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    ABSTRACT: Autism-like phenotypes in male valproate (VPA)-exposed offspring have been linked to high glutamatergic neurotransmission in the thalamic-amygdala pathway. Glial cystine/glutamate exchange (system Xc(-)), which exchanges extracellular cystine for intracellular glutamate, plays a significant role in the maintenance of extracellular glutamate. N-acetylcysteine (NAC) is a cystine prodrug that restores extracellular glutamate by stimulating system Xc(-). In this study, we examined the effects of NAC on autism-like phenotypes and neurotransmission in the thalamic-amygdala synapses, as well as the involvement of metabotropic glutamate receptors 2/3 (mGluR2/3). Valproate-treated rats received a single intraperitoneal injection of 500 mg/kg NaVPA on E12.5. On postnatal day 21 (P21), NAC or saline was administered once daily for 10 days. From day 8 to 10, NAC was given 1/2 h prior to behavioral testing. Chronic administration of NAC restored the duration and frequency of social interaction and ameliorated anxiety-like behaviors in VPA-exposed offspring. In amygdala slices, NAC treatment normalized the increased frequency of mEPSCs and decreased the paired pulse facilitation (PPF) induced by VPA exposure. The effects of NAC on social interaction and anxiety-like behavior in the VPA-exposed offspring were blocked after intra-amygdala infusion of mGluR2/3 antagonist LY341495. The expressions of mGluR2/3 protein and mGluR2 mRNA were significantly lower in the VPA-exposed offspring. In contrast, the mGluR3 mRNA level did not differ between the saline- and VPA-exposed offspring. These results provide the first evidence that the disruption of social interaction and enhanced presynaptic excitatory transmission in VPA-exposed offspring could be rescued by NAC, which depends on the activation of mGluR2/3.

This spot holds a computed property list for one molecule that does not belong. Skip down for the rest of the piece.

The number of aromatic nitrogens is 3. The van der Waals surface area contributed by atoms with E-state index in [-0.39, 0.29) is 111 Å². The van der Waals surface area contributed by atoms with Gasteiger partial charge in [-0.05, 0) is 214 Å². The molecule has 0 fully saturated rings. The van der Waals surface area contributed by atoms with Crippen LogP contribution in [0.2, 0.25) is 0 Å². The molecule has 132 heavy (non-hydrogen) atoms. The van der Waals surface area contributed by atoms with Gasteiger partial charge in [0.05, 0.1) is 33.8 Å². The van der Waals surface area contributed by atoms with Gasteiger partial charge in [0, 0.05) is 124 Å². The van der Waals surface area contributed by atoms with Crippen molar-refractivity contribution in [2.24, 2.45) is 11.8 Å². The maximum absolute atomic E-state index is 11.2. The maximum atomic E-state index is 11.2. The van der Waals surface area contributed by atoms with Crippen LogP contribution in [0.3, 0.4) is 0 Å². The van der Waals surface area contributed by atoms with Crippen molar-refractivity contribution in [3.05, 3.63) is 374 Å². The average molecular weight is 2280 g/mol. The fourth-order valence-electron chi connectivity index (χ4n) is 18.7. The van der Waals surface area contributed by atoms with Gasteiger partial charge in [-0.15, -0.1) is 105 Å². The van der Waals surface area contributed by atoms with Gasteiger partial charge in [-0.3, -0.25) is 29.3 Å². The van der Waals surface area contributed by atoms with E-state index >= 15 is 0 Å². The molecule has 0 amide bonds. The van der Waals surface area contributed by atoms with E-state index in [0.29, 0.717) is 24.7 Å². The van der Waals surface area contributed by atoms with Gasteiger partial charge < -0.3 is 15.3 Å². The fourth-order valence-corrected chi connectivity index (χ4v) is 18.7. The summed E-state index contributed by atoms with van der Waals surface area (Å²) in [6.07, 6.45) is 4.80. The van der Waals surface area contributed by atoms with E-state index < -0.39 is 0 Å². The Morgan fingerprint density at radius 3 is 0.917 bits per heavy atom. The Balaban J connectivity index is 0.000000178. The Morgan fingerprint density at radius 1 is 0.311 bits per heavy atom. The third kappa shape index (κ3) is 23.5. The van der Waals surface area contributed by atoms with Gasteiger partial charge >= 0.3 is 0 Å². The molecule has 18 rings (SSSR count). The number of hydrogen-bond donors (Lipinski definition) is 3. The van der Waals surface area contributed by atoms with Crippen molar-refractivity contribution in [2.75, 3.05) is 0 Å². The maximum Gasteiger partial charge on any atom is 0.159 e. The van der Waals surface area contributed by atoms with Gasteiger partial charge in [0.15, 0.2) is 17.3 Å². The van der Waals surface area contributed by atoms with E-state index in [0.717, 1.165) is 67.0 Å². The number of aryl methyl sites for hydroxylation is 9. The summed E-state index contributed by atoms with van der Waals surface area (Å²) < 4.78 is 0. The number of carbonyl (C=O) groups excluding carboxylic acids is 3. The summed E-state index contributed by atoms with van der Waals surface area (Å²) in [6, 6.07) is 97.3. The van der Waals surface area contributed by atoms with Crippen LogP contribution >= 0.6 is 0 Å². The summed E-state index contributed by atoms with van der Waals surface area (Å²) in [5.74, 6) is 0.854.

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    • "Alternative shuttling of electrons to cytochrome c bypassing complex I/III seems to have a role for neuroprotection through enhancing the production of ATP and lowering the production of ROS (Wen et al., 2011; Rojas et al., 2011; Ghanizadeh et al., 2013). A potential therapeutic effect of N-Acetyl cysteine has been reported in clinical trials involving children with autism (Ghanizadeh and Derakhshan, 2012; Hardan et al., 2012). Mitochondrial-targeted molecules and nutrients, such as coenzyme Q(10), acetyl-l-carnitine, ␣-lipoic acid, ␣-tocopherol and ascorbic acid, that support mitochondrial functions and reduce OS have been long investigated for treatment of Down syndrome (reviewed in Pagano and Castello, 2012; Lott et al., 2011). "
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    • "Importantly, NAC was well tolerated, as has been the case in children with autism (Hardan et al. 2012), in adolescents with cannabis dependence (Gray et al. 2012), in adults with trichotillomania (Grant et al. 2009), and when used adjunctively with SSRIs, in adults with SSRI-resistant anxiety disorders (Lafleur et al. 2006). Additional, prospective trials are urgently needed to assess the potential role of glutamate modulators, such as NAC, in youth with anxiety disorders, including those who have had partial responses to ''first-line'' psychopharmacologic and psychotherapeutic interventions. "